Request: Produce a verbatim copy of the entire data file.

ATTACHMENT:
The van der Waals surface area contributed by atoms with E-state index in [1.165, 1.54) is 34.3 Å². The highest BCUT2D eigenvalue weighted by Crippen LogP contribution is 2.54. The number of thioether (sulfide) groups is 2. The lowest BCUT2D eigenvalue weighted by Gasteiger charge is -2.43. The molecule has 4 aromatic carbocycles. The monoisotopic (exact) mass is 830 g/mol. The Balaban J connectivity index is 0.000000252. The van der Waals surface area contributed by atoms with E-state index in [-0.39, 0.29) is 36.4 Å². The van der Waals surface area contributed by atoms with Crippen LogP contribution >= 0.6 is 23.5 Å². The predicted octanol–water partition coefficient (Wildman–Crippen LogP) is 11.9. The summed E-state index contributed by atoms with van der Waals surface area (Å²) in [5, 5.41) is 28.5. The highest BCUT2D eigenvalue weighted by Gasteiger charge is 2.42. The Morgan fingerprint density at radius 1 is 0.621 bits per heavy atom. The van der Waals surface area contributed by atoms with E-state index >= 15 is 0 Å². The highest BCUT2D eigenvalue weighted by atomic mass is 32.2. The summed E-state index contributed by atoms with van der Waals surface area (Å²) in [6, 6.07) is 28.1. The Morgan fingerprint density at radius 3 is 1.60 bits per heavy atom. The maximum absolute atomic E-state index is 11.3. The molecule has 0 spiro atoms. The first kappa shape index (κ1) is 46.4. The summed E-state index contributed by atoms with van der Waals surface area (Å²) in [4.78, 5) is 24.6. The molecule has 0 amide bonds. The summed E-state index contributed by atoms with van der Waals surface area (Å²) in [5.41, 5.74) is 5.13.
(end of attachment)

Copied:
The van der Waals surface area contributed by atoms with E-state index in [1.165, 1.54) is 34.3 Å². The highest BCUT2D eigenvalue weighted by Crippen LogP contribution is 2.54. The number of thioether (sulfide) groups is 2. The lowest BCUT2D eigenvalue weighted by Gasteiger charge is -2.43. The molecule has 4 aromatic carbocycles. The monoisotopic (exact) mass is 830 g/mol. The Balaban J connectivity index is 0.000000252. The van der Waals surface area contributed by atoms with E-state index in [-0.39, 0.29) is 36.4 Å². The van der Waals surface area contributed by atoms with Crippen LogP contribution >= 0.6 is 23.5 Å². The predicted octanol–water partition coefficient (Wildman–Crippen LogP) is 11.9. The summed E-state index contributed by atoms with van der Waals surface area (Å²) in [5, 5.41) is 28.5. The highest BCUT2D eigenvalue weighted by Gasteiger charge is 2.42. The Morgan fingerprint density at radius 1 is 0.621 bits per heavy atom. The van der Waals surface area contributed by atoms with E-state index >= 15 is 0 Å². The highest BCUT2D eigenvalue weighted by atomic mass is 32.2. The summed E-state index contributed by atoms with van der Waals surface area (Å²) in [6, 6.07) is 28.1. The Morgan fingerprint density at radius 3 is 1.60 bits per heavy atom. The maximum absolute atomic E-state index is 11.3. The molecule has 0 spiro atoms. The first kappa shape index (κ1) is 46.4. The summed E-state index contributed by atoms with van der Waals surface area (Å²) in [4.78, 5) is 24.6. The molecule has 0 amide bonds. The summed E-state index contributed by atoms with van der Waals surface area (Å²) in [5.41, 5.74) is 5.13.